How to Propagate Strawberries

Enjoy a continuously flourishing strawberry garden by properly propagating your plants.

Strawberry Patch Provides Bounty of Sweet Fruits

Strawberry Patch Provides Bounty of Sweet Fruits

Strawberries announce the arrival of summer, bearing juicy red fruits loaded with sweet flavor. They are among the most versatile fruits to grow. Simply pluck them from the garden and enjoy.

©2009, Dorling Kindersley Limited

2009, Dorling Kindersley Limited

Materials Needed

  • strawberry plant runners
  • compost
  • small pots
  • watering can

Step 1: Identify Runners

Lift Up Attached Runners from Parent Plant

Lift Up Attached Runners from Parent Plant

Growing strawberry plants from a runner is the easiest and quickest way to propagate strawberries. Horizontal stems are sent outward from the base of the plants. Direct runners so that the roots will grow down into a separate, moveable container.

©2011, Dorling Kindersley Limited

2011, Dorling Kindersley Limited

When runners start to develop in the summer and the young plantlets have strong leaves, lift them from the soil, but leave them attached to the parent plant. Propagate only healthy runners, and remove the rest to encourage plants to concentrate their energy on producing fruit.

Step 2: Plant Runners

Sink Small Pots Next to Parent Strawberry Plant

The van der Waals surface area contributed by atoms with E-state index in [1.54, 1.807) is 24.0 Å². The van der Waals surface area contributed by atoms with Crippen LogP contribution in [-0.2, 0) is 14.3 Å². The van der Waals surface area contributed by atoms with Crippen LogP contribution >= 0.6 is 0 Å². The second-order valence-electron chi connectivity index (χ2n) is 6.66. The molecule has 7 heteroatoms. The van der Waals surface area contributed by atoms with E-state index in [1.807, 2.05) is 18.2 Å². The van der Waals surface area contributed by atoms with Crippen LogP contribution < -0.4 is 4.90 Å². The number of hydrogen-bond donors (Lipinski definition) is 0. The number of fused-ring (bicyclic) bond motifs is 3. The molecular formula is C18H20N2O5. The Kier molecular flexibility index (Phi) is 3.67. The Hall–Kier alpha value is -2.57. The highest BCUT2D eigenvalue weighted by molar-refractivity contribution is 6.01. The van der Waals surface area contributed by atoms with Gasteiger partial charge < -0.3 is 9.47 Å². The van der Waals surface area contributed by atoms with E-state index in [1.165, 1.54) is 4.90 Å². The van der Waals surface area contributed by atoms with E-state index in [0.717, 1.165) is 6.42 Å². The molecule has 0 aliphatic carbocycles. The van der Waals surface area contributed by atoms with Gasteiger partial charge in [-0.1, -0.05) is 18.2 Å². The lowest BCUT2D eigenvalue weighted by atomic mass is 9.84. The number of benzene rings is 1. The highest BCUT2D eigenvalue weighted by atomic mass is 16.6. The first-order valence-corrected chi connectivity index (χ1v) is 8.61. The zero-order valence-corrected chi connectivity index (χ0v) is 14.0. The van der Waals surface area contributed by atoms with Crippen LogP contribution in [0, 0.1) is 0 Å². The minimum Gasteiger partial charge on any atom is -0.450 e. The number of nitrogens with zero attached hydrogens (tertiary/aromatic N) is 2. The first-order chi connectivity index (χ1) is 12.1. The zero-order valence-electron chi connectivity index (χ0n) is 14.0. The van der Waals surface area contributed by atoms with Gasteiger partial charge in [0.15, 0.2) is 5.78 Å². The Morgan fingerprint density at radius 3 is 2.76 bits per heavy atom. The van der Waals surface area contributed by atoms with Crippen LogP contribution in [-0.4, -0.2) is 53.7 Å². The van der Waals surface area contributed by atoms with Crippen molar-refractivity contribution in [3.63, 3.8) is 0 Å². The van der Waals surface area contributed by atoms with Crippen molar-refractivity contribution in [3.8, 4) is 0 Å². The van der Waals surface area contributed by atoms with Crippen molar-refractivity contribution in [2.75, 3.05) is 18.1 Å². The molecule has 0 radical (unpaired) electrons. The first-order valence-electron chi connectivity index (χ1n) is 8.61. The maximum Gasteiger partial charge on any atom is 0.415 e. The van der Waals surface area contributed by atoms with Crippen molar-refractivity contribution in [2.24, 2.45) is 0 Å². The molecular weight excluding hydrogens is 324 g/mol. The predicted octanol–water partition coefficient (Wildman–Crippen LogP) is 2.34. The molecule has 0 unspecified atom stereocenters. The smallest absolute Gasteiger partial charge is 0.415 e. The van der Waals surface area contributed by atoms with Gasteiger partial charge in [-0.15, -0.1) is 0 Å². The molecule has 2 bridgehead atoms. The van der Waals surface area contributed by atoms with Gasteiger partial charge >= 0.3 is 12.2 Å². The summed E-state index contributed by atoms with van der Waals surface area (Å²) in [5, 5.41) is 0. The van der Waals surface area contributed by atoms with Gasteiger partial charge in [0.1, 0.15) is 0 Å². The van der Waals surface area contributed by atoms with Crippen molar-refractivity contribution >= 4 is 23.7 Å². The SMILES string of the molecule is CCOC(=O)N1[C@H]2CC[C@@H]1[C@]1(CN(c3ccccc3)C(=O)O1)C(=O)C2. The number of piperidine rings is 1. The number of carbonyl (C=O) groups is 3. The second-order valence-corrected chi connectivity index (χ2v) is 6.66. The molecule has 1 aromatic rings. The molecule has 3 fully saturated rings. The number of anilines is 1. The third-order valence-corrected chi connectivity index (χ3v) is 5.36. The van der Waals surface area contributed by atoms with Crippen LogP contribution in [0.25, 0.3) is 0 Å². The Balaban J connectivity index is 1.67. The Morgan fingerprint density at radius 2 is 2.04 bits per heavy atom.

Sink Small Pots Next to Parent Strawberry Plant

Any small container filled with a sandy loam soil will work to propagate strawberries. Bury it so that the strawberry plant runner will stay at ground level so that it is more easily removed once the new strawberry plant is well rooted and established.

©2011, Dorling Kindersley Limited

2011, Dorling Kindersley Limited

Sink small pots filled with potting compost into the soil. Plant one plantlet per pot, keeping them in place with bent wire staples. Keep them well watered.

Step 3: Plant Outside

Separate Runner from Parent Once Plant has Rooted

Separate Runner from Parent Once Plant has Rooted

Once the strawberry root has established the new clone plant, separate the new plant from the mother strawberry plant by snipping the runner. As long as the new plant is well rooted, no growth will be hindered by snipping or snapping the runners.

©2011, Dorling Kindersley Limited

2011, Dorling Kindersley Limited

After 4–6 weeks, the plantlets will develop roots of their own and can be separated from the parent. Grow them on their own, potting and planting outside as necessary.

Keep Reading

Next Up

How to Propagate Succulents

Don't buy another plant—creating new succulents from existing leaves couldn't be easier.

How to Propagate Ferns

Ferns are easy to propagate. Follow these steps to put more green in your garden—and your wallet.

How to Propagate Plants

When seeds are unable to reproduce naturally, propagating helps you make more plants. 

How to Freeze Strawberries

Start a frozen strawberry treasure-trove with these easy instructions.

How to Propagate Blackberries

Build a healthy and bountiful blackberry garden with this simple two-step process for propagating the plant. 

How to Propagate with Semiripe Cuttings

Semiripe cuttings are often used to propagate climbers, conifers, tender perennials and shrubs that do not grow well from hardwood cuttings.

How to Sow and Plant Fruiting Vegetables

Large leaves, golden flowers and heavy yields make squashes, zucchini and cucumbers ideal plants for productive pots.

How to Make a Fresh Berry Fruit Punch

Fresh currants are a wonderful addition to fruit salads, or a refreshing drink like this berry fruit punch.

Divide and Conquer: How to Propagate Perennials

Many perennials outgrow their space or lose vigor with age. Revive plants by dividing them when dormant and replanting.